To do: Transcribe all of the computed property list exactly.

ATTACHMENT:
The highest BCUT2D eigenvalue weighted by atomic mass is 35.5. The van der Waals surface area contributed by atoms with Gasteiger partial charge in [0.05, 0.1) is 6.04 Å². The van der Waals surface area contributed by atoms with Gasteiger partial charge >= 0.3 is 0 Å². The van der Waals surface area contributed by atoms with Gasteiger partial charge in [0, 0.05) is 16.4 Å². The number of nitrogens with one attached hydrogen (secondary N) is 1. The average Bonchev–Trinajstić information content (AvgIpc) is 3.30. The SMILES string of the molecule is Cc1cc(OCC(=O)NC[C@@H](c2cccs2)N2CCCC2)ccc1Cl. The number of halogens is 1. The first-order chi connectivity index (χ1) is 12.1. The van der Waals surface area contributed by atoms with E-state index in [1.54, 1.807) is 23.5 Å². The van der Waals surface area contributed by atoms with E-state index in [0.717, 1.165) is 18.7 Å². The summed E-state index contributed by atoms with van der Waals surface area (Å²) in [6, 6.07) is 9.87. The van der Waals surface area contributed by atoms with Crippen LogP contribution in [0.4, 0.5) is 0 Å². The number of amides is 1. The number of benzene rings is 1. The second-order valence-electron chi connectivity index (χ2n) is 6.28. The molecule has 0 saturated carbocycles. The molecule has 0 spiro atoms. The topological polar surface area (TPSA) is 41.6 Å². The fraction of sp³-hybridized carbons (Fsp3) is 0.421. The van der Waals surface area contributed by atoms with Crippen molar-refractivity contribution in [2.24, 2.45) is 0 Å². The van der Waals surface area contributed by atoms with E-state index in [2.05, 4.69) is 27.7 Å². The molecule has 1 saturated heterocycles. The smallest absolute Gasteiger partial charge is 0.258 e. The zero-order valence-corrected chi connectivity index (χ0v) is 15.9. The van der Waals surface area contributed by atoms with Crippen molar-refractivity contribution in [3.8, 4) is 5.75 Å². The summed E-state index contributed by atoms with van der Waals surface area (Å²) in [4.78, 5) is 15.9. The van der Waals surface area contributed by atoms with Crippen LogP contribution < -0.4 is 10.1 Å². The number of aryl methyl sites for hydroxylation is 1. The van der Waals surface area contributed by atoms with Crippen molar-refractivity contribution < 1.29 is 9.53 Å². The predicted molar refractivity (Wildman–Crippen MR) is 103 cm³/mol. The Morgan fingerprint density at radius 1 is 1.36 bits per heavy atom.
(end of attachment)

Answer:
The highest BCUT2D eigenvalue weighted by atomic mass is 35.5. The van der Waals surface area contributed by atoms with Gasteiger partial charge in [0.05, 0.1) is 6.04 Å². The van der Waals surface area contributed by atoms with Gasteiger partial charge >= 0.3 is 0 Å². The van der Waals surface area contributed by atoms with Gasteiger partial charge in [0, 0.05) is 16.4 Å². The number of nitrogens with one attached hydrogen (secondary N) is 1. The average Bonchev–Trinajstić information content (AvgIpc) is 3.30. The SMILES string of the molecule is Cc1cc(OCC(=O)NC[C@@H](c2cccs2)N2CCCC2)ccc1Cl. The number of halogens is 1. The first-order chi connectivity index (χ1) is 12.1. The van der Waals surface area contributed by atoms with E-state index in [1.54, 1.807) is 23.5 Å². The van der Waals surface area contributed by atoms with E-state index in [0.717, 1.165) is 18.7 Å². The summed E-state index contributed by atoms with van der Waals surface area (Å²) in [6, 6.07) is 9.87. The van der Waals surface area contributed by atoms with Crippen LogP contribution in [0.4, 0.5) is 0 Å². The number of amides is 1. The number of benzene rings is 1. The second-order valence-electron chi connectivity index (χ2n) is 6.28. The molecule has 0 saturated carbocycles. The molecule has 0 spiro atoms. The topological polar surface area (TPSA) is 41.6 Å². The fraction of sp³-hybridized carbons (Fsp3) is 0.421. The van der Waals surface area contributed by atoms with Crippen molar-refractivity contribution in [2.24, 2.45) is 0 Å². The van der Waals surface area contributed by atoms with E-state index in [2.05, 4.69) is 27.7 Å². The molecule has 1 saturated heterocycles. The smallest absolute Gasteiger partial charge is 0.258 e. The zero-order valence-corrected chi connectivity index (χ0v) is 15.9. The van der Waals surface area contributed by atoms with Crippen molar-refractivity contribution in [3.8, 4) is 5.75 Å². The summed E-state index contributed by atoms with van der Waals surface area (Å²) in [4.78, 5) is 15.9. The van der Waals surface area contributed by atoms with Crippen LogP contribution < -0.4 is 10.1 Å². The number of aryl methyl sites for hydroxylation is 1. The van der Waals surface area contributed by atoms with Crippen molar-refractivity contribution < 1.29 is 9.53 Å². The predicted molar refractivity (Wildman–Crippen MR) is 103 cm³/mol. The Morgan fingerprint density at radius 1 is 1.36 bits per heavy atom.